Customer Success: Who Owns Upsell and Renewal?
Customer Success: Who Owns Upsell and Renewal?
When it comes to Customer Success Management, the question of “Who owns Upsell and Renewal?” comes up quite frequently. That question is generally followed closely by “how do you structure CSM compensation if they handle upsells and renewals?”
Well, the short answer is it depends. The longer answer is that it still depends but will also likely change over time. Let me elaborate a bit.
First and foremost, I have to say this. Without customer success, there are no upsells. If your customers are not achieving success – their Desired Outcome – with your product, the likelihood that they’ll buy more of your product is much lower than if they were consistently achieving their Desired Outcome.
So if you want more Upsells – as well as Renewals – focus on making your customers successful.
Also, I want to level-set on the value of a Customer Success Managers (CSMs) as it relates to expansion revenue or growth within your existing install base. Whether you have your CSMs execute the renewal, upsell, or cross-sell transactions, it is important that we are crystal clear on the significant influence CSMs have over these transactions – and the entire lifecycle leading-up to those transactions.
Org Structure depends on Maturity Level
Who executes the transaction just depends on how you’ve designed your Customer Success organization and how it operates as part of your overall organization, which is what this article is about. But I wanted to be sure to lay the groundwork for that key understanding of the power of CSMs.
Early stage companies – or companies with early-stage Customer Success Management organizations – will usually have Customer Success Managers (CSMs) doing everything and then as they learn from doing, they’ll begin to draw specialization lines over time.
That means, when you’re first starting out, you may want to incentivize CSMs by giving them a quota to hit (on what? Renewals? Upsells? again, it depends… mostly on what you’re dealing with right now. Churn Mitigation vs. Customer Expansion… both?) and having variable compensation based on reaching that quota make up 20-30% of their On Target Earnings (OTE). That means if the OTE is $100,000, the base salary would be $70-80k, with the $20-30k coming from reaching their goals.
An Evolving Customer Success Org Structure
Later on, you may pull upsell and renewals out of the CSM group and give that to CSMs dedicated to the function of expanding revenue from the current customer base (or their specific book of business) or you may turn it over to account or sales reps to handle so CSMs can focus on just CSM work – ensuring your customers are achieving their desired outcome.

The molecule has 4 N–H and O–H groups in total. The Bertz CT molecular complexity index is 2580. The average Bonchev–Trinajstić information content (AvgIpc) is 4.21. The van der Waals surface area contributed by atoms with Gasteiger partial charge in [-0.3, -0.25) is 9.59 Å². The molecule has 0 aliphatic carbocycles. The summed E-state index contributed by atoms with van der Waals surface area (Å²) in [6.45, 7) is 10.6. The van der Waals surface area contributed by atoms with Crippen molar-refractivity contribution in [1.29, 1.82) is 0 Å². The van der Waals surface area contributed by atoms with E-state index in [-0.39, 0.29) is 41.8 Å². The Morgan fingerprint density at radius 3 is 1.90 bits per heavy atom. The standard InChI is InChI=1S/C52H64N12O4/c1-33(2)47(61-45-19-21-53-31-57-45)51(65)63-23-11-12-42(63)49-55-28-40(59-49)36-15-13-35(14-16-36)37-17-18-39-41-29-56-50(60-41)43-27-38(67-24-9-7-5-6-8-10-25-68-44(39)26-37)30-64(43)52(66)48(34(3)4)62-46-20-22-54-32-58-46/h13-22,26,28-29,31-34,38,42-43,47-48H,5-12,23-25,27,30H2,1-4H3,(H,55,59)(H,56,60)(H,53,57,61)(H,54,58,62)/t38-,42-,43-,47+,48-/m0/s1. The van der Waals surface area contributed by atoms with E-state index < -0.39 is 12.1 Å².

This organizational change would likely coincide with a switch of the comp model for the CSMs no no longer doing upsells and renewal to a different comp model, perhaps group-based bonuses measured primarily on net retention (renewals+upsell).
Or you may end up carving out a part of your CSM org that is highly-leveraged and focused on lower-touch, lower-revenue customers. And while that group is compensated based on group goals, the part of your CSM org that’s focused on higher-touch customers, and are less-leveraged (each CSM handles only a handful of customers) and may be compensated directly on the original base+variable model.
Segmenting Upsell Roles Based on Complexity
Something we see quite often these days in SaaS companies is a setup where CSMs do “simple upsells” but bring Sales in to do more complex up- or cross-sells. That means if a customer wants additional licenses, that’s easy for the CSM and does not require Sales.
But if there’s another division evaluating the type of product you sell, a Sales person would need to get involved. Having CSMs handle more than just simple upsells can break down if you start adding lots of new products, add-ons, or even significant expanded use, because the customer may at some point require a full sales cycle to sell.
Does Upsell Contradict the Trusted Advisor Role?
Some argue that moving away from CSMs being comped on upsells or directly carrying a quota ensures the “trusted” advisor role of CSMs stays intact, but I don’t buy into that.
If you have CSMs trying to upsell when that’s incongruent with your customer’s success, that’s a problem for sure.. but not necessarily with the comp model. I mean, you could have a base that’s too low and a quota that’s too hard to hit (remember that cable company retention rep from earlier this year that was overly aggressive at preventing churn?), but it’s more likely the wrong motivation, the wrong cultural values, or just the wrong person in that role.
To my mind, there’s nothing fundamentally wrong with a CSM helping a customer continue to use – or use more of – your product, as long as that is in-line with your customer realizing value from your product, then it’s all good. Which goes back to the core idea here… customer success.